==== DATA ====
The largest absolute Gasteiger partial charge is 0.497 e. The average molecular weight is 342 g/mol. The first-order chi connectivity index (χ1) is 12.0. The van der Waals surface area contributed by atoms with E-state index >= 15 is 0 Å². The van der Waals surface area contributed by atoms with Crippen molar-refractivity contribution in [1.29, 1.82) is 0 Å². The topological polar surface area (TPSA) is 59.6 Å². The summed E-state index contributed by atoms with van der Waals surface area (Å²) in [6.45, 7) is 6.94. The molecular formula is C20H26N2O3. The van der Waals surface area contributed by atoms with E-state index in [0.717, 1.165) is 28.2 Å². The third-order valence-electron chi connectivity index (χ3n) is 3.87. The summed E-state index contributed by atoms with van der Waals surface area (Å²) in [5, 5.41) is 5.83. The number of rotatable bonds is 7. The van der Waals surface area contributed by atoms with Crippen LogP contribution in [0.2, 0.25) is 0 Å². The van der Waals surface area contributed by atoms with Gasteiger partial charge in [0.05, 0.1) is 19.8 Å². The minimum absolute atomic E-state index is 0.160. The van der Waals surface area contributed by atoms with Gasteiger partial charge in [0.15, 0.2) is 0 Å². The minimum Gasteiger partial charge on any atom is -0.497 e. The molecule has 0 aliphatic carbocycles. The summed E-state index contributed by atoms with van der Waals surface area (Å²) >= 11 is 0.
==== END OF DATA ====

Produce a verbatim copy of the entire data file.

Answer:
The largest absolute Gasteiger partial charge is 0.497 e. The average molecular weight is 342 g/mol. The first-order chi connectivity index (χ1) is 12.0. The van der Waals surface area contributed by atoms with E-state index >= 15 is 0 Å². The van der Waals surface area contributed by atoms with Crippen molar-refractivity contribution in [1.29, 1.82) is 0 Å². The topological polar surface area (TPSA) is 59.6 Å². The summed E-state index contributed by atoms with van der Waals surface area (Å²) in [6.45, 7) is 6.94. The molecular formula is C20H26N2O3. The van der Waals surface area contributed by atoms with E-state index in [0.717, 1.165) is 28.2 Å². The third-order valence-electron chi connectivity index (χ3n) is 3.87. The summed E-state index contributed by atoms with van der Waals surface area (Å²) in [5, 5.41) is 5.83. The number of rotatable bonds is 7. The van der Waals surface area contributed by atoms with Crippen LogP contribution in [0.2, 0.25) is 0 Å². The van der Waals surface area contributed by atoms with Gasteiger partial charge in [0.05, 0.1) is 19.8 Å². The minimum absolute atomic E-state index is 0.160. The van der Waals surface area contributed by atoms with Gasteiger partial charge in [0.15, 0.2) is 0 Å². The minimum Gasteiger partial charge on any atom is -0.497 e. The molecule has 0 aliphatic carbocycles. The summed E-state index contributed by atoms with van der Waals surface area (Å²) >= 11 is 0.